Judging by the attacks on Newt Gingrich at Saturday's GOP debate in Des Moines, Iowa, the former House speaker is the man to beat in the Republican presidential field.
The past few weeks have seen a remarkable turnaround for Gingrich's campaign. It wasn't long ago when his bid was all but left for dead. This summer, nearly his entire campaign staff resigned on a single day. One of those staffers was Gingrich's longtime communications aide Rick Tyler.
Tyler explains that he left because he lost perspective, but is now open to rejoining Gingrich's campaign.
"I've left that door open," Tyler tells weekends on All Things Considered host Guy Raz. "I want to help Newt."
Tyler says Gingrich is the man to beat in Iowa and South Carolina, states that are key to Republican presidential hopefuls.
"In many ways, the gap between he and Romney is closing in [New] Hampshire," Tyler says.
Gingrich's critics call him undisciplined. He speaks off the cuff at times. He recently suggested that the Palestinians don't have legitimate claims to statehood. But Tyler defends the former speaker's approach.
"I think there has been occasion in his career where he is seemingly undisciplined," Tyler says. "I've worked for Newt for over 12 years. He has always fostered a spirit of creativity and in many ways that's served him very well."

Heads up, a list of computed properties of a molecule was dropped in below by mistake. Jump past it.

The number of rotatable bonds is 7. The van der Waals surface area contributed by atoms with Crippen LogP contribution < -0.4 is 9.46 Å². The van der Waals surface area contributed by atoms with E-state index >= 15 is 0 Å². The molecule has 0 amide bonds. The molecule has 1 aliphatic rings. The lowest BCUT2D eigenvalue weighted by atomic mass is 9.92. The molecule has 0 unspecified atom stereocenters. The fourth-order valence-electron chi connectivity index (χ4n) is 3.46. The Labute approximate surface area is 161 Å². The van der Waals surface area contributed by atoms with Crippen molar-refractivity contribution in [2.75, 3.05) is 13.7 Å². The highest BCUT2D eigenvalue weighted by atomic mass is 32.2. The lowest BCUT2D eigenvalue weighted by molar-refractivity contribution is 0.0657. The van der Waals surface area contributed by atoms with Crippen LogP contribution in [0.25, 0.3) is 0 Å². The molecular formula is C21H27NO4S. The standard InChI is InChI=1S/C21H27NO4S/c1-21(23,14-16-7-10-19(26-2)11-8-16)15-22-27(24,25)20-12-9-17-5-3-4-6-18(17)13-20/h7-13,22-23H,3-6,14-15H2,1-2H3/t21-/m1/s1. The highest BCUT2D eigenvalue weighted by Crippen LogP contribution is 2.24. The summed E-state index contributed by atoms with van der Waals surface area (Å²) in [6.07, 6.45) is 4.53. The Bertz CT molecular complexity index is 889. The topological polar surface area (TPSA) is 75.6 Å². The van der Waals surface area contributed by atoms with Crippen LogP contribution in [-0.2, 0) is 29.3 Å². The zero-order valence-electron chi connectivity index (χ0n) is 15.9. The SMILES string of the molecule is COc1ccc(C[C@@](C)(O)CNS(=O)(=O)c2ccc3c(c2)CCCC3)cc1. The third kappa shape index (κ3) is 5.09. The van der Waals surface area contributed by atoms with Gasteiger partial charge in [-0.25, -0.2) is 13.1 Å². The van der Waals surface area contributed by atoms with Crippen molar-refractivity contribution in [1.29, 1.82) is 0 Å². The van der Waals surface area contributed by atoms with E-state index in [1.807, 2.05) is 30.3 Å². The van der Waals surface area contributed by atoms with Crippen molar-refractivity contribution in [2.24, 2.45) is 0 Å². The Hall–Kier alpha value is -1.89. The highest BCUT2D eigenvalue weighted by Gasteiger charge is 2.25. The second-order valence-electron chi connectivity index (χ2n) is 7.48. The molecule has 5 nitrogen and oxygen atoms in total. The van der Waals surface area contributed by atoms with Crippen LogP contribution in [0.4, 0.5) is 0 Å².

He credits Gingrich with several Clinton-era economic achievements: balanced budgets, welfare reform, tax cuts and job creation.
"That takes an extraordinary amount of strategy and creativity, and you have to foster creativity," Tyler tells Raz. "So Newt does often listen to a lot of ideas and talks out loud about a lot of ideas."
When asked what went wrong with Gingrich's campaign that caused so many people to leave over the summer, Tyler says: "I think Newt's biggest mistake actually was hiring senior advisers.
"Newt is probably the smartest political strategist in the country bar none. ... And it turns out when Newt is the senior strategist of his campaign you can see the results. When he wasn't, you saw the results there."
Tyler says he thinks of Gingrich as his family and "felt terrible" to learn that he might have hurt Gingrich's feelings by resigning.
"For my own part, I think I lost perspective in the campaign and that happens in politics from time to time," Tyler says. "We had an avalanche fall on us."
Tyler says that after the "onslaught of negative press and missteps," he thought Gingrich's campaign was doomed.
"I should have had the long view which Newt did, which is we're going to dig ourselves out of the avalanche and ascend the mountain. That's where he is today."
When asked if he was apologetic, he said: "Newt, if I let you down, I'm sorry."
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